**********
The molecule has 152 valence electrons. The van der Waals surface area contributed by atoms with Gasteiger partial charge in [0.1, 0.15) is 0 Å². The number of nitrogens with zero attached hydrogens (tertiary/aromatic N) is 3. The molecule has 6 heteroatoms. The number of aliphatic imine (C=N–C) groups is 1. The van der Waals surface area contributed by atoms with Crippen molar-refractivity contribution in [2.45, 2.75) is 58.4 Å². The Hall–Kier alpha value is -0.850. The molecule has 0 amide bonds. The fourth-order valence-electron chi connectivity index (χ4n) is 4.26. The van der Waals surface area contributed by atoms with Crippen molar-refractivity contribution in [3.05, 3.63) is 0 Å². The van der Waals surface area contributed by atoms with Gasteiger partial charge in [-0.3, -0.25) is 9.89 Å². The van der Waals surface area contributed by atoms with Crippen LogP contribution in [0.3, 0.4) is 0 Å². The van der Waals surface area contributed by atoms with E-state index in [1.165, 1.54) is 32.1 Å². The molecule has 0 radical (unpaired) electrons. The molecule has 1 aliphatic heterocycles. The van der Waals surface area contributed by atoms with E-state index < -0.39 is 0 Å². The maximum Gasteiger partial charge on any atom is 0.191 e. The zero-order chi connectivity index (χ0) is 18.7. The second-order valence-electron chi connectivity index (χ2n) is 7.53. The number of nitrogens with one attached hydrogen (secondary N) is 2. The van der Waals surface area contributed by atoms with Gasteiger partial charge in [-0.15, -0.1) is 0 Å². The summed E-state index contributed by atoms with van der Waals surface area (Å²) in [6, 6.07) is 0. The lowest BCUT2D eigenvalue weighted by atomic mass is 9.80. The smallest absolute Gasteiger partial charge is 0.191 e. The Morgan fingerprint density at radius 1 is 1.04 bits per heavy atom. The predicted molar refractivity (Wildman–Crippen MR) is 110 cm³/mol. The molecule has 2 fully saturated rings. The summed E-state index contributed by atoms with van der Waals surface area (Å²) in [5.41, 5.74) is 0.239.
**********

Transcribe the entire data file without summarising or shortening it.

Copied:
The molecule has 152 valence electrons. The van der Waals surface area contributed by atoms with Gasteiger partial charge in [0.1, 0.15) is 0 Å². The number of nitrogens with zero attached hydrogens (tertiary/aromatic N) is 3. The molecule has 6 heteroatoms. The number of aliphatic imine (C=N–C) groups is 1. The van der Waals surface area contributed by atoms with Crippen molar-refractivity contribution in [2.45, 2.75) is 58.4 Å². The Hall–Kier alpha value is -0.850. The molecule has 0 amide bonds. The fourth-order valence-electron chi connectivity index (χ4n) is 4.26. The van der Waals surface area contributed by atoms with Crippen molar-refractivity contribution in [3.05, 3.63) is 0 Å². The van der Waals surface area contributed by atoms with Gasteiger partial charge in [-0.3, -0.25) is 9.89 Å². The van der Waals surface area contributed by atoms with Crippen LogP contribution in [0.3, 0.4) is 0 Å². The van der Waals surface area contributed by atoms with E-state index in [1.165, 1.54) is 32.1 Å². The molecule has 0 radical (unpaired) electrons. The molecule has 1 aliphatic heterocycles. The van der Waals surface area contributed by atoms with E-state index < -0.39 is 0 Å². The maximum Gasteiger partial charge on any atom is 0.191 e. The zero-order chi connectivity index (χ0) is 18.7. The second-order valence-electron chi connectivity index (χ2n) is 7.53. The number of nitrogens with one attached hydrogen (secondary N) is 2. The van der Waals surface area contributed by atoms with Gasteiger partial charge in [-0.15, -0.1) is 0 Å². The summed E-state index contributed by atoms with van der Waals surface area (Å²) in [6, 6.07) is 0. The lowest BCUT2D eigenvalue weighted by atomic mass is 9.80. The smallest absolute Gasteiger partial charge is 0.191 e. The Morgan fingerprint density at radius 1 is 1.04 bits per heavy atom. The predicted molar refractivity (Wildman–Crippen MR) is 110 cm³/mol. The molecule has 2 fully saturated rings. The summed E-state index contributed by atoms with van der Waals surface area (Å²) in [5.41, 5.74) is 0.239.